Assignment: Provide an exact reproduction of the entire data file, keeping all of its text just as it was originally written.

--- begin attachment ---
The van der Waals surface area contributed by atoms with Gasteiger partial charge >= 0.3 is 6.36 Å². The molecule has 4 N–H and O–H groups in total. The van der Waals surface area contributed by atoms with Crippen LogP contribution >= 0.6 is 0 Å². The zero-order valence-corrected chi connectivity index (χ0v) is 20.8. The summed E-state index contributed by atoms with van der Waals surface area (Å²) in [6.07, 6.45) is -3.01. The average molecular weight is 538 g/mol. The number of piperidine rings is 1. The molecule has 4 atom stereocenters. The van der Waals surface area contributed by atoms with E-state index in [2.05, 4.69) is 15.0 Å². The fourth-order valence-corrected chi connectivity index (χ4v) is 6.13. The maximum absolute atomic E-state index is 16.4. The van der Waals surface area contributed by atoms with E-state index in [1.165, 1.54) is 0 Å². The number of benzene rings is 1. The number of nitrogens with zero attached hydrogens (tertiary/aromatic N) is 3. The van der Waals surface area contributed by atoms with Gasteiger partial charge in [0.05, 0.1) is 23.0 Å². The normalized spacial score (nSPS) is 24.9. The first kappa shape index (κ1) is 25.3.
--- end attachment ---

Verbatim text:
The van der Waals surface area contributed by atoms with Gasteiger partial charge >= 0.3 is 6.36 Å². The molecule has 4 N–H and O–H groups in total. The van der Waals surface area contributed by atoms with Crippen LogP contribution >= 0.6 is 0 Å². The zero-order valence-corrected chi connectivity index (χ0v) is 20.8. The summed E-state index contributed by atoms with van der Waals surface area (Å²) in [6.07, 6.45) is -3.01. The average molecular weight is 538 g/mol. The number of piperidine rings is 1. The molecule has 4 atom stereocenters. The van der Waals surface area contributed by atoms with E-state index in [2.05, 4.69) is 15.0 Å². The fourth-order valence-corrected chi connectivity index (χ4v) is 6.13. The maximum absolute atomic E-state index is 16.4. The van der Waals surface area contributed by atoms with E-state index in [1.165, 1.54) is 0 Å². The number of benzene rings is 1. The number of nitrogens with zero attached hydrogens (tertiary/aromatic N) is 3. The van der Waals surface area contributed by atoms with Gasteiger partial charge in [0.05, 0.1) is 23.0 Å². The normalized spacial score (nSPS) is 24.9. The first kappa shape index (κ1) is 25.3.